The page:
It’s spiny, really spiny. But the Euphorbia milii is a succulent, not a cactus. The plant, which is native to Madagascar and can grow up to six feet tall in the right conditions, is an excellent houseplant choice. When growing the crown of thorns, however, be sure to place it out of high-traffic areas. Like many euphorbias, the crown of thorns produces a milk-like sap that can irritate the skin. Mature plants can spread to a width of several feet, depending on pruning. And those thorns – they are about one-half-inch long and located all along the woody stems.
A Madagascar Native
This interesting succulent goes by many names. It used to be called Euphorbia splendens, and splendid seems more appropriate for this plant. But millii is in honor of Baron Milius, who introduced the plant to France in 1821. It’s also sometimes called the Christplant. The crown of thorns was introduced to the United States through Florida.
The crown of thorns is among succulents most often mistaken for a cactus. The spines don’t rise from a single areole, however, which helps differentiate spiny euphorbias from true cacti. And as a houseplant, it’s not likely to reach six feet, although we had one that grew to more than two feet before Tim trimmed it back and propagated new plants from the cuttings.
This euphorbia is only hardy as a perennial in zone 10 and higher, where it makes a fine shrub choice. It requires little watering or care, and only some warmth and sunshine to bloom almost continuously. By placing our crown of thorns in a sunny, south-facing window and giving it a summer vacation outside once temperatures warm, we’ve enjoyed blooms all year long.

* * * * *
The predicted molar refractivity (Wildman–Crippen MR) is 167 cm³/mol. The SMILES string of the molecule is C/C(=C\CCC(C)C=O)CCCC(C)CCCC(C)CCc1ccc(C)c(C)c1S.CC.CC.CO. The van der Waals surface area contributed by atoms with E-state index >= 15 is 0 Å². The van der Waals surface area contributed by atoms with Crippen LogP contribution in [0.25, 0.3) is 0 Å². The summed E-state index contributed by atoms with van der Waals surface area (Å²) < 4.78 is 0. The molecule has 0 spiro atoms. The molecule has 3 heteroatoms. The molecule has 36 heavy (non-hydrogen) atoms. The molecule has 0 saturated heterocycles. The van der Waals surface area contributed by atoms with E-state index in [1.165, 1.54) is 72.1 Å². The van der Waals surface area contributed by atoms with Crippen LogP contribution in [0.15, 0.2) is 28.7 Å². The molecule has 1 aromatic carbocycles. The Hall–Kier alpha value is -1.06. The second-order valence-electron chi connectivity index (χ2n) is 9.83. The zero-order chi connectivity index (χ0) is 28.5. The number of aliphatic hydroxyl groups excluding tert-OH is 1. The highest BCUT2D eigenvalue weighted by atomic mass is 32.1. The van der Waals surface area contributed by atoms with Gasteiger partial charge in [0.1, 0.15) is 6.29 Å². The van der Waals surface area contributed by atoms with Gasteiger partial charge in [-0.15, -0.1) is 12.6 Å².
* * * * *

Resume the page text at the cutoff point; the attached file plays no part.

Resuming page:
The crown of thorns is a relative of the poinsettia, and original plants had deeper red flowers than those available today. New cultivars of the Euphorbia millii have smaller thorns, but what sort of a challenge is that? Most crown of thorn plants available for growing in containers are smaller than those placed in tropical landscapes, and flowers on the houseplants are only about one-half inch in diameter. But it doesn’t seem to matter; for one, the flowers appear in groupings. And I love the effect of the tiny, subtle blooms on such a thorny plant.
The crown of thorns is vulnerable to mites, mealy bugs and whiteflies. The only other problem that can occur with the easy-care succulent is overwatering. Place Euphorbia millii plants and cuttings in well-draining soil.